Source: Billings Gazette Guest Editorial March 19, 2017
Image Credit: Tony Smith
Who can better judge what your community needs – you, or state officials? The answer is obvious; you can. Unfortunately, Montana law does not trust you to decide what your community needs or how to pay for it. We can change that by enacting legislation that allows a community to vote on whether to adopt a limited-duration, limited-rate local tax on alcohol, prepared foods, lodging, and luxury goods to fund specific voter-approved infrastructure projects and mandatory property tax relief.
Communities all over Montana are struggling to maintain and improve their infrastructure without raising property taxes. The American Society of Civil Engineers recently gave a C- grade to Montana’s aging transportation, water, sewer, and other public facilities. According to the ASCE, 80 percent of Montana cities have no program to replace old wastewater piping before there is an emergency.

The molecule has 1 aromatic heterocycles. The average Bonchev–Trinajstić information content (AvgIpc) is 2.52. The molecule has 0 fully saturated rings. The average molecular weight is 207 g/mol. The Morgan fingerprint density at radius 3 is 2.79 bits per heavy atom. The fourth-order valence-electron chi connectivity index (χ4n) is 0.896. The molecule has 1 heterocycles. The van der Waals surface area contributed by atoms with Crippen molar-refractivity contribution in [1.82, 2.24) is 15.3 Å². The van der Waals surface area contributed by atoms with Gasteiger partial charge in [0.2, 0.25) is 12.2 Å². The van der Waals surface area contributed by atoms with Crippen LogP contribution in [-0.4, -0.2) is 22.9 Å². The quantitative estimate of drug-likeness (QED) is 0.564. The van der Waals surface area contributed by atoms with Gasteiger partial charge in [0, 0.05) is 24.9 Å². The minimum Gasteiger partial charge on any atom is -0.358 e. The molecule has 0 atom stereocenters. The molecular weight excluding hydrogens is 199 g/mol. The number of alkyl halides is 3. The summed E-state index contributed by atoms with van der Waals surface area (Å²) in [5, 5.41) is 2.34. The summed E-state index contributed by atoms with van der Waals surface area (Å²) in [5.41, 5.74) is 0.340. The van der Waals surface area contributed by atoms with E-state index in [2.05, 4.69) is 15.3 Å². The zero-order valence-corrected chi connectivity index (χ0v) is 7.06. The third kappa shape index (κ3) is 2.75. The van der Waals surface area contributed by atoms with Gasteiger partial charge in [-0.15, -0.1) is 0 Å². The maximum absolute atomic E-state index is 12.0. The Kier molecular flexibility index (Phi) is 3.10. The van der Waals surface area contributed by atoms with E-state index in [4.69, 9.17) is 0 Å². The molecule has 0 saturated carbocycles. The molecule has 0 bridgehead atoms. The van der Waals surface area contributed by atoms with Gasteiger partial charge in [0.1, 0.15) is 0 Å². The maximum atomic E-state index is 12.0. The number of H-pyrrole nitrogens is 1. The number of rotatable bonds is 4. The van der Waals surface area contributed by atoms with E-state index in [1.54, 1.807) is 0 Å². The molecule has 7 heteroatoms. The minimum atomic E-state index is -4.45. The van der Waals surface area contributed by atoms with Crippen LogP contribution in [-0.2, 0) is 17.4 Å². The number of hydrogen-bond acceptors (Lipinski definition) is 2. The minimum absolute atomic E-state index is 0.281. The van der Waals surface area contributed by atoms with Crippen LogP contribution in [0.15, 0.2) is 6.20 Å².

It took almost five years for Laurel to cobble together funds to repair its critical water intake from the Yellowstone River. Billings has not had funds to develop a large, general-use park for almost half a century, and the dream of finally developing the river corridor for parks, trails and other public uses is starting to look like a fantasy that will never happen. As the cumulative burden of our crumbling infrastructure increases, how are we – and our children – going to fix this mess?